A long-form discussion with a pair of professors and pediatricians from the University of Florida College of Medicine.
While most media outlets and the general public are focused on the immediate impact of the ongoing coronavirus disease 2019 (COVID-19), it has not stopped many in medicine from theorizing and projecting the long-term impact of this pandemic.
With shortages of necessary medical equipment and a rapid onset of telemedicine taking center stage in a way unlike ever before, many feel it is foolish to believe medicine will return to how it was before.
The pandemic has also brought the realization of just how much and how quickly invaluable clinical information can be shared through medical publications and social media. Still, even with all these consistent themes, the effect of the ongoing outbreak impacts every field of medicine in unique ways.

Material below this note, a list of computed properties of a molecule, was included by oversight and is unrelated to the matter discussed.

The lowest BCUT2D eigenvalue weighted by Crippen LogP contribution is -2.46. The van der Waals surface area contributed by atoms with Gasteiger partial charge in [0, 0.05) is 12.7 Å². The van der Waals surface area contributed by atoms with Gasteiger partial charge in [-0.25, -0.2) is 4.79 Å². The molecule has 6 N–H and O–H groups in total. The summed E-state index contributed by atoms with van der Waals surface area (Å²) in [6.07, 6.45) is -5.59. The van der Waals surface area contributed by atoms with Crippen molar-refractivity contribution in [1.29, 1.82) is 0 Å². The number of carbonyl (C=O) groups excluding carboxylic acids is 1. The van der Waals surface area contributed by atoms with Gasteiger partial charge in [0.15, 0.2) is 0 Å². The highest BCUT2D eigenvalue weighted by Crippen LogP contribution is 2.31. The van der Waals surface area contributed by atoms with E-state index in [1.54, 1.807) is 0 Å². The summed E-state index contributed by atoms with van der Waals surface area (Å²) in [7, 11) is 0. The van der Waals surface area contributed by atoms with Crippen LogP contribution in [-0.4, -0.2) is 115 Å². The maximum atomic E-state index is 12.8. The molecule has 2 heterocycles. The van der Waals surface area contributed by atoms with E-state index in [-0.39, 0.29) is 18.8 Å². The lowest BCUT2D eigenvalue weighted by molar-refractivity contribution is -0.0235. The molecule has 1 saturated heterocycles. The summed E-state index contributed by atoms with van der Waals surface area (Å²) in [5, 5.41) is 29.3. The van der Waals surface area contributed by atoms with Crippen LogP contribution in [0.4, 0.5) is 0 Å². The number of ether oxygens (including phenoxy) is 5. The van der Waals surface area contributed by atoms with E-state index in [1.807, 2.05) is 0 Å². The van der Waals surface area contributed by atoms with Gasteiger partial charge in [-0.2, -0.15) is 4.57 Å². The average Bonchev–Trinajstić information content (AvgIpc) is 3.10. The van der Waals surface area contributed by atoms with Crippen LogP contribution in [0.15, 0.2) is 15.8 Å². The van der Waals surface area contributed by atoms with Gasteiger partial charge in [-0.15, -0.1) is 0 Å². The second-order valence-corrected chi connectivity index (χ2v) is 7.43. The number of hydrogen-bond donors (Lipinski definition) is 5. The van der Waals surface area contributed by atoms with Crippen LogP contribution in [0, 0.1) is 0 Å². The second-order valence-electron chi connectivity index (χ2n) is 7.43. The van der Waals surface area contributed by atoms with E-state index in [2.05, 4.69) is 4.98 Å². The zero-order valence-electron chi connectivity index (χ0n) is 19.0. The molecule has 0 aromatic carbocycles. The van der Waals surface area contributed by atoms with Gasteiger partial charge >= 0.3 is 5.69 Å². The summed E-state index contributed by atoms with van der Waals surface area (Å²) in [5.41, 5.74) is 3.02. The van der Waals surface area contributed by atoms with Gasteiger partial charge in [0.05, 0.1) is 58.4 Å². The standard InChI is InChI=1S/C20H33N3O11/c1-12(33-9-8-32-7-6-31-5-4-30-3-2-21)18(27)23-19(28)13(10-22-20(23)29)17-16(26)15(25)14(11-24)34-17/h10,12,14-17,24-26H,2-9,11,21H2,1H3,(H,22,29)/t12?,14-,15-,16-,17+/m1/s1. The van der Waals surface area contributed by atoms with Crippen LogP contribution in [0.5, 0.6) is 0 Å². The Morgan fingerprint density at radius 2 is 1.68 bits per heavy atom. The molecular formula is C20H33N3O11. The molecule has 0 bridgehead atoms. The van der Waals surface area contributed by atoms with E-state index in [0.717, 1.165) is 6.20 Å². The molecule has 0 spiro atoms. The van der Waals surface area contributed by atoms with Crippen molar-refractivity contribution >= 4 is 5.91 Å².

While most data related to COVID-19 concerns older patients and those with more severe forms of the disease, there may still be a profound and lasting impact on fields including family medicine and pediatrics. A recent viewpoint published in JAMA Pediatrics, titled “Coronavirus Disease 2019 and Children—What Pediatric Health Care Clinicians Need to Know,” outlines available evidence surrounding COVID-19 and children as well as considerations for pediatricians.
As part of our ongoing effort to provide clinical insights during the outbreak, HCPLive® caught up with authors of the viewpoint—Sonja Rasmussen, MD, professor of pediatrics at the University of Florida College of Medicine, and Lindsay Thompson, MD, professor of pediatrics at the University of Florida College of Medicine—for more insight into both the short- and long-term impact of COVID-19 on pediatrics.